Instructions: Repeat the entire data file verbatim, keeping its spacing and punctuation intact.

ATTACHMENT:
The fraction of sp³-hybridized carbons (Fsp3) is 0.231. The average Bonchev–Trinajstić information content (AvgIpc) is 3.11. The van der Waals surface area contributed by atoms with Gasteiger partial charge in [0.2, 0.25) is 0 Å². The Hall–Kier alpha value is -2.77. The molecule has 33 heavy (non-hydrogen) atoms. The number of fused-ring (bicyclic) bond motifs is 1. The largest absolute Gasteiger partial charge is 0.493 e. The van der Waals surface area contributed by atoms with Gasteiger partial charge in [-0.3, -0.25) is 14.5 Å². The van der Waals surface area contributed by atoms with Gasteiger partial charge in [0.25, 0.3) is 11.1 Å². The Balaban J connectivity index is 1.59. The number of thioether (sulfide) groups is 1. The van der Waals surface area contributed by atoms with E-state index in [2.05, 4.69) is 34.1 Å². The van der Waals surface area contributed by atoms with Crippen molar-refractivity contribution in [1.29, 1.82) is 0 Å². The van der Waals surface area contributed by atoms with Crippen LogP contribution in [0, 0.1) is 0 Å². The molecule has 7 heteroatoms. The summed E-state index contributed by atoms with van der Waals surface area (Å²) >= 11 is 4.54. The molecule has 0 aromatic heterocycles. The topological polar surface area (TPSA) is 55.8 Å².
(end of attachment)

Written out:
The fraction of sp³-hybridized carbons (Fsp3) is 0.231. The average Bonchev–Trinajstić information content (AvgIpc) is 3.11. The van der Waals surface area contributed by atoms with Gasteiger partial charge in [0.2, 0.25) is 0 Å². The Hall–Kier alpha value is -2.77. The molecule has 33 heavy (non-hydrogen) atoms. The number of fused-ring (bicyclic) bond motifs is 1. The largest absolute Gasteiger partial charge is 0.493 e. The van der Waals surface area contributed by atoms with Gasteiger partial charge in [-0.3, -0.25) is 14.5 Å². The van der Waals surface area contributed by atoms with Gasteiger partial charge in [0.25, 0.3) is 11.1 Å². The Balaban J connectivity index is 1.59. The number of thioether (sulfide) groups is 1. The van der Waals surface area contributed by atoms with E-state index in [2.05, 4.69) is 34.1 Å². The van der Waals surface area contributed by atoms with Crippen molar-refractivity contribution in [1.29, 1.82) is 0 Å². The van der Waals surface area contributed by atoms with Crippen LogP contribution in [0, 0.1) is 0 Å². The molecule has 7 heteroatoms. The summed E-state index contributed by atoms with van der Waals surface area (Å²) >= 11 is 4.54. The molecule has 0 aromatic heterocycles. The topological polar surface area (TPSA) is 55.8 Å².